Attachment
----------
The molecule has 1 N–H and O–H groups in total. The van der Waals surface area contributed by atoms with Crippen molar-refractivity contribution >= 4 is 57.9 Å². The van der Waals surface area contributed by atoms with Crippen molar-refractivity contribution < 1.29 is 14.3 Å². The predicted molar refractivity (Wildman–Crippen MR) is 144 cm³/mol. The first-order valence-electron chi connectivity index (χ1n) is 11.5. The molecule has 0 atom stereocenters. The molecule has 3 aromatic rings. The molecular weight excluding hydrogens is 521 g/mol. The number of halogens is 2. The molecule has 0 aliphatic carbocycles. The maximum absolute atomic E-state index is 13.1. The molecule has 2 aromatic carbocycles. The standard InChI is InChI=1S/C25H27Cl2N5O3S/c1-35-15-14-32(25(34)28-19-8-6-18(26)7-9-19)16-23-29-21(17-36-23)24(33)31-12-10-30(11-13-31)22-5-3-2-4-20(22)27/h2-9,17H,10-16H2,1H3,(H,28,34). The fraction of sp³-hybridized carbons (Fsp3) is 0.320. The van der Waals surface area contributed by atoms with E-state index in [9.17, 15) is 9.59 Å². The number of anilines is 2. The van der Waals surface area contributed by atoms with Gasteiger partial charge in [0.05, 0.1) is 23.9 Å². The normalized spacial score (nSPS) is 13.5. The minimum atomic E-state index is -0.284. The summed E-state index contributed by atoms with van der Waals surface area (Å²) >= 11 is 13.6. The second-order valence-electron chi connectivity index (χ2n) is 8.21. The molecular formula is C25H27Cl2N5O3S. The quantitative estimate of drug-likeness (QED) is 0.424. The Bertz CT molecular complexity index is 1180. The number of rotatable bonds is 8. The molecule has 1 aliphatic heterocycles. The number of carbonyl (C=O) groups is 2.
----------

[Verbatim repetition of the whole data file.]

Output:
The molecule has 1 N–H and O–H groups in total. The van der Waals surface area contributed by atoms with Crippen molar-refractivity contribution >= 4 is 57.9 Å². The van der Waals surface area contributed by atoms with Crippen molar-refractivity contribution < 1.29 is 14.3 Å². The predicted molar refractivity (Wildman–Crippen MR) is 144 cm³/mol. The first-order valence-electron chi connectivity index (χ1n) is 11.5. The molecule has 0 atom stereocenters. The molecule has 3 aromatic rings. The molecular weight excluding hydrogens is 521 g/mol. The number of halogens is 2. The molecule has 0 aliphatic carbocycles. The maximum absolute atomic E-state index is 13.1. The molecule has 2 aromatic carbocycles. The standard InChI is InChI=1S/C25H27Cl2N5O3S/c1-35-15-14-32(25(34)28-19-8-6-18(26)7-9-19)16-23-29-21(17-36-23)24(33)31-12-10-30(11-13-31)22-5-3-2-4-20(22)27/h2-9,17H,10-16H2,1H3,(H,28,34). The fraction of sp³-hybridized carbons (Fsp3) is 0.320. The van der Waals surface area contributed by atoms with E-state index in [9.17, 15) is 9.59 Å². The number of anilines is 2. The van der Waals surface area contributed by atoms with Gasteiger partial charge in [0.05, 0.1) is 23.9 Å². The normalized spacial score (nSPS) is 13.5. The minimum atomic E-state index is -0.284. The summed E-state index contributed by atoms with van der Waals surface area (Å²) >= 11 is 13.6. The second-order valence-electron chi connectivity index (χ2n) is 8.21. The molecular formula is C25H27Cl2N5O3S. The quantitative estimate of drug-likeness (QED) is 0.424. The Bertz CT molecular complexity index is 1180. The number of rotatable bonds is 8. The molecule has 1 aliphatic heterocycles. The number of carbonyl (C=O) groups is 2.